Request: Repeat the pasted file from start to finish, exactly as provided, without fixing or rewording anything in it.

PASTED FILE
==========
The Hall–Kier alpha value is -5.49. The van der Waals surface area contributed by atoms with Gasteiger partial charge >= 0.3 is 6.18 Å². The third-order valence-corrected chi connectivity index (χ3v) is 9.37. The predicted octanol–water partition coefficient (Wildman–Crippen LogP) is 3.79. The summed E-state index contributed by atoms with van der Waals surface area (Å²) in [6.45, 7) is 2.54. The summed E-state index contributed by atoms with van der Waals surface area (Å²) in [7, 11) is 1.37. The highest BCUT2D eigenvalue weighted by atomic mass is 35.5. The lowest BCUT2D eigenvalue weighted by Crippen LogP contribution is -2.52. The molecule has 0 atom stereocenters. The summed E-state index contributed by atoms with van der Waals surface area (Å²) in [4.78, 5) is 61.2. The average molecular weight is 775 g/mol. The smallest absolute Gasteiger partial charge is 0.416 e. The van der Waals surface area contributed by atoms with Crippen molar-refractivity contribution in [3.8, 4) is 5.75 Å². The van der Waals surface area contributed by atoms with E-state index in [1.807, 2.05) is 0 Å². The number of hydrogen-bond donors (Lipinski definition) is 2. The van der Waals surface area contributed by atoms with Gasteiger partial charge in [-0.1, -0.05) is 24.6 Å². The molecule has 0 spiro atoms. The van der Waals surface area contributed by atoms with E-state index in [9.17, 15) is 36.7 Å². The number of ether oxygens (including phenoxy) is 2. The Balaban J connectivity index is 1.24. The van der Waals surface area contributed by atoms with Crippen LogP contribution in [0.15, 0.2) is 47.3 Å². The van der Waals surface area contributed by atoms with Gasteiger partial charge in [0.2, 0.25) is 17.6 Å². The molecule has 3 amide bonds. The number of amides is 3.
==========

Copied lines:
The Hall–Kier alpha value is -5.49. The van der Waals surface area contributed by atoms with Gasteiger partial charge >= 0.3 is 6.18 Å². The third-order valence-corrected chi connectivity index (χ3v) is 9.37. The predicted octanol–water partition coefficient (Wildman–Crippen LogP) is 3.79. The summed E-state index contributed by atoms with van der Waals surface area (Å²) in [6.45, 7) is 2.54. The summed E-state index contributed by atoms with van der Waals surface area (Å²) in [7, 11) is 1.37. The highest BCUT2D eigenvalue weighted by atomic mass is 35.5. The lowest BCUT2D eigenvalue weighted by Crippen LogP contribution is -2.52. The molecule has 0 atom stereocenters. The summed E-state index contributed by atoms with van der Waals surface area (Å²) in [4.78, 5) is 61.2. The average molecular weight is 775 g/mol. The smallest absolute Gasteiger partial charge is 0.416 e. The van der Waals surface area contributed by atoms with Crippen molar-refractivity contribution in [3.8, 4) is 5.75 Å². The van der Waals surface area contributed by atoms with E-state index in [1.807, 2.05) is 0 Å². The number of hydrogen-bond donors (Lipinski definition) is 2. The van der Waals surface area contributed by atoms with Gasteiger partial charge in [-0.1, -0.05) is 24.6 Å². The molecule has 0 spiro atoms. The van der Waals surface area contributed by atoms with E-state index in [9.17, 15) is 36.7 Å². The number of ether oxygens (including phenoxy) is 2. The Balaban J connectivity index is 1.24. The van der Waals surface area contributed by atoms with Crippen LogP contribution in [0.15, 0.2) is 47.3 Å². The van der Waals surface area contributed by atoms with Gasteiger partial charge in [0.2, 0.25) is 17.6 Å². The molecule has 3 amide bonds. The number of amides is 3.